Review - The Kissing Dance

MARCH 30TH 2011.

This was my first experience of the Jermyn Street Theatre which has acquired an enviable reputation for producing some excellent small scale music theatre productions. It’s a useful space although, like most similar spaces, hampered as to height and choice of entrances for the cast. This necessitated some slightly awkward to-ing and fro-ing through the L-shaped auditorium but this was, fortunately, kept to a minimum.
THE KISSING DANCE is Howard Goodall’s musicalisation of SHE STOOPS TO CONQUER. He neatly encompasses the many strands of a complex play aided by Charles Hart’s often witty lyrics. However I wish I could be more enthusiastic about the music which often seems to add little to the play. There are many pleasant tunes but few which stick in the mind in the way that parts of THE HIRED MAN or his recent choral score ETERNAL LIGHT do. Occasionally the musical temperature rises as in the fiendishly complicated Act 1 finale or the beautiful duet for Marlow and Kate in Act 2 but these moments are too few. The show feels like a very long evening and some judicious pruning needs to be undertaken if the show is going to have a future in a bigger venue.

The original Restoration period of Goldsmith’s play was updated to the Edwardian era. In such a small venue this seemed a sensible decision as trying to negotiate small entrances and acting area in full wig and gown would have been nigh on impossible for the large cast.
There are occasional moments in Lotte Wakeham’s production which smack uncomfortably of drama school shows with slightly forced jollity and enthusiasm. (There was also an extremely busy and distracting lighting plot which included a particularly ill judged moon projection which, due to being projected from the floor, constantly shone on the actors rather than the night sky behind them.) Fortunately this feeling of restless blocking lessens as the evening progresses and Wakeham is aided by an extremely strong cast of principals.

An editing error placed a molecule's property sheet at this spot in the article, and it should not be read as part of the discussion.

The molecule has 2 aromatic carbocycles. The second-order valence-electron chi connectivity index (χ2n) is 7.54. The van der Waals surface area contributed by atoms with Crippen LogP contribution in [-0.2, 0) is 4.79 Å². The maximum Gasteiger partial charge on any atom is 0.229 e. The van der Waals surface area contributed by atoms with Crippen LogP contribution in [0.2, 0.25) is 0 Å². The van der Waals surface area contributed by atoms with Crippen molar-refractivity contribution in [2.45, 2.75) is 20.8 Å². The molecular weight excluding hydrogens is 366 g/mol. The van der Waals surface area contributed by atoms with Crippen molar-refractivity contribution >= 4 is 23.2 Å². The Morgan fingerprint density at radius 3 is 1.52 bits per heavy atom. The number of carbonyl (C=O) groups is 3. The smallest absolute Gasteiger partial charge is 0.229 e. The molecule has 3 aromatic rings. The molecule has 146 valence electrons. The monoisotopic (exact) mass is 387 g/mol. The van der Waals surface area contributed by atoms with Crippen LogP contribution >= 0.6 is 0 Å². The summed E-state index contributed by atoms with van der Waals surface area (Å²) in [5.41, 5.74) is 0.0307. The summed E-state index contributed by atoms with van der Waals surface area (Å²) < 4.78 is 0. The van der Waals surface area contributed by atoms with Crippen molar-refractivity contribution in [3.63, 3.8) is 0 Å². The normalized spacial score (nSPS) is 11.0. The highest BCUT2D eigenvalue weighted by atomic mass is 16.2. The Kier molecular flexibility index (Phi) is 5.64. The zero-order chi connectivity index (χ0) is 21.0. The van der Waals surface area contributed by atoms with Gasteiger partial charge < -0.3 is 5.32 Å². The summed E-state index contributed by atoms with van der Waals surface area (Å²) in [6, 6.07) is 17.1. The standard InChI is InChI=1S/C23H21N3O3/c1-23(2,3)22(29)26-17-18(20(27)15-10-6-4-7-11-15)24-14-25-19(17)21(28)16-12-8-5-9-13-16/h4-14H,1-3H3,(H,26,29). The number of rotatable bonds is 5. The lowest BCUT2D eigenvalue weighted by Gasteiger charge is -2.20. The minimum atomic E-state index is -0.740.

Gina Beck gave an absolutely lovely performance as Kate Hardcastle - She is blessed with a beautiful singing voice and looks gorgeous onstage and had just the right mix of spirited and loveable qualities.
Ian Virgo was a hilariously conflicted Charles Marlowe see-sawing desperately between tongue tied admirer in front of ladies of his own class and obnoxious roaring-boy when with serving wenches. The scenes of mistaken identity with David Burt’s increasingly apoplectic Mr Hardcastle were wonderfully and hilariously toe-curling.

Beverley Klein added yet another lady of a certain age to a gallery which includes her unmatched Mrs Lovett and scene stealing Old Lady (with 3 buttocks) in the RNT’s CANDIDE.
Dylan Turner and Gemma Sutton made much of Hastings and Constance and Jack Shalloo managed to tread a fine line in his portrayal of Tony Lumpkin and created a lovable rather than merely terminally annoying character.
An interesting evening worth seeing for an excellent cast but the actual piece needs some ruthless work if it is to be considered for future larger scale productions.


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